Investing in Childhood: Building a Better Future for Mothers and Children in Afghanistan

See below for a guest post from Carolyn Miles, President & CEO of Save the Children and MFAN Co-Chair.


A few weeks ago, USAID Administrator Dr. Rajiv Shah wrote an op-ed in The Washington Post on how crucial it is to keep Afghanistan on the right track, so that the country can build upon the many gains and accomplishments already made. This will require continued investment, monitoring and accountability to ensure that short-term progress can evolve into long-term change for all Afghans, especially children and their families.

Save the Children has worked in Afghanistan since 1976. We have seen families struggle through decades of conflict and we know that an investment in children is the best way to build a better future for all Afghans. We have responded to droughts, floods and refugee crises in Afghanistan to help families when crisis strikes and we work every day to give children a healthy start, the opportunity to learn and protection from harm—things that every child deserves, no matter where they’re born.

In the past several years, it has become clear that our investment—and the investment of donor governments, global partners and Afghan leaders—is paying off in the lives of families. The increased availability of basic health services and training of community health workers who bring care to families in remote areas means better health outcomes, especially for vulnerable women and children.

In Save the Children’s annual State of the World’s Mothers report, for example, war-torn Afghanistan ranked as the toughest place on earth to be a mother in 2010 and 2011. This ranking is based on 5 key indicators: maternal mortality, child health, women’s educational opportunity, women’s economic status and women’s political representation—a lens through which to look at the experience of motherhood in countries around the world. Afghanistan’s place at the bottom of the list just a few short years ago speaks to the incredibly difficult circumstances in which Afghan mothers found themselves.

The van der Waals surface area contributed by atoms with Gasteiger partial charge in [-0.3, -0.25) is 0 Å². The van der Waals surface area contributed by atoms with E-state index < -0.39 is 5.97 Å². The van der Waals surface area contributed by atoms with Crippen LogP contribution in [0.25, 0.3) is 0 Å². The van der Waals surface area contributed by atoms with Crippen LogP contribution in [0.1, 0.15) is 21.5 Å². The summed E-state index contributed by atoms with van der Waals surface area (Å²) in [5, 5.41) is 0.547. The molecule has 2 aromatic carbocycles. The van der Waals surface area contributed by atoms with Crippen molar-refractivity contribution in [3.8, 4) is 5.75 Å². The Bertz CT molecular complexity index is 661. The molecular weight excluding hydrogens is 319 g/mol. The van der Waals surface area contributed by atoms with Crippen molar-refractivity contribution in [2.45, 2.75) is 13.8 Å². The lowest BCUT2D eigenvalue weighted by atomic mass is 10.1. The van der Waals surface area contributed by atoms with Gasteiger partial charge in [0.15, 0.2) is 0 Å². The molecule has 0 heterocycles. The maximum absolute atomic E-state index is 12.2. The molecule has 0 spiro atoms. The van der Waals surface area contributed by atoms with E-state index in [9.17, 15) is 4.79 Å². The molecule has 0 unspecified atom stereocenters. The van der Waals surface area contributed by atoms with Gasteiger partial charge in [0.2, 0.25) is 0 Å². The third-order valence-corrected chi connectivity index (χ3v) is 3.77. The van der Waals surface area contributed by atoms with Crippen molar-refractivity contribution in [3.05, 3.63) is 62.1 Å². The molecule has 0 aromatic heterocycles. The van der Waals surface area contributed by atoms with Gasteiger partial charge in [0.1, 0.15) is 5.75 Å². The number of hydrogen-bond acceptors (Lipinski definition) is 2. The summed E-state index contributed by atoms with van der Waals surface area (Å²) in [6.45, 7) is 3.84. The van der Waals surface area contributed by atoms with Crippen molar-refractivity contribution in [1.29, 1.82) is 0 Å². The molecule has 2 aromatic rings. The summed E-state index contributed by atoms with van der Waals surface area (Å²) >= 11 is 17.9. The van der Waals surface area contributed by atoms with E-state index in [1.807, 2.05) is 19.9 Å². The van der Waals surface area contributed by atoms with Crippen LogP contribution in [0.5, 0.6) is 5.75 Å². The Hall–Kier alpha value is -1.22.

But in our latest report, released in May of this year, Afghanistan moved up an unprecedented 32 places in the ranking. This is thanks to the country’s investment in midwives, so mothers and newborns are safe at the dangerous time of birth; its dedication to providing lifesaving immunizations and other health interventions for newborns and young children; and its changing policies on education, so more girls can attend school.

Afghanistan has reduced maternal deaths by two thirds in 15 years, an almost unheard of accomplishment especially in a country experiencing ongoing conflict. In 2001, one of every four children born in Afghanistan died by the age of five; in 2014 that number is one in ten. These numbers are worth celebrating—it’s important to recognize the investment of so many partners who saw a reason to hope when the situation was bleak, and a reason to invest in children and mothers who deserved so much more.

Progress in education has been slower, especially for girls. Since 2002 the number of girls attending school increased by over 30%, although an estimated 1.5 million school-age girls are still not enrolled in classes.  Today, only 40% of Afghan girls attend elementary school and only one in 20 girls attend school beyond the sixth grade.  This is a huge area for improvement—and further investment can help Afghan girls access the best possible tool to build a better world for themselves and their families: education.

As Afghanistan and the world awaits the results of last weekend’s presidential run-off election, it’s more important than ever to look to the future.  Afghanistan is a potential success story of the power of foreign assistance—but it still has a long way to go. With smart aid, partner collaboration and remembering that an investment in a child is always a good investment, we can help Afghan children and families write the next chapter of the country’s remarkable progress.

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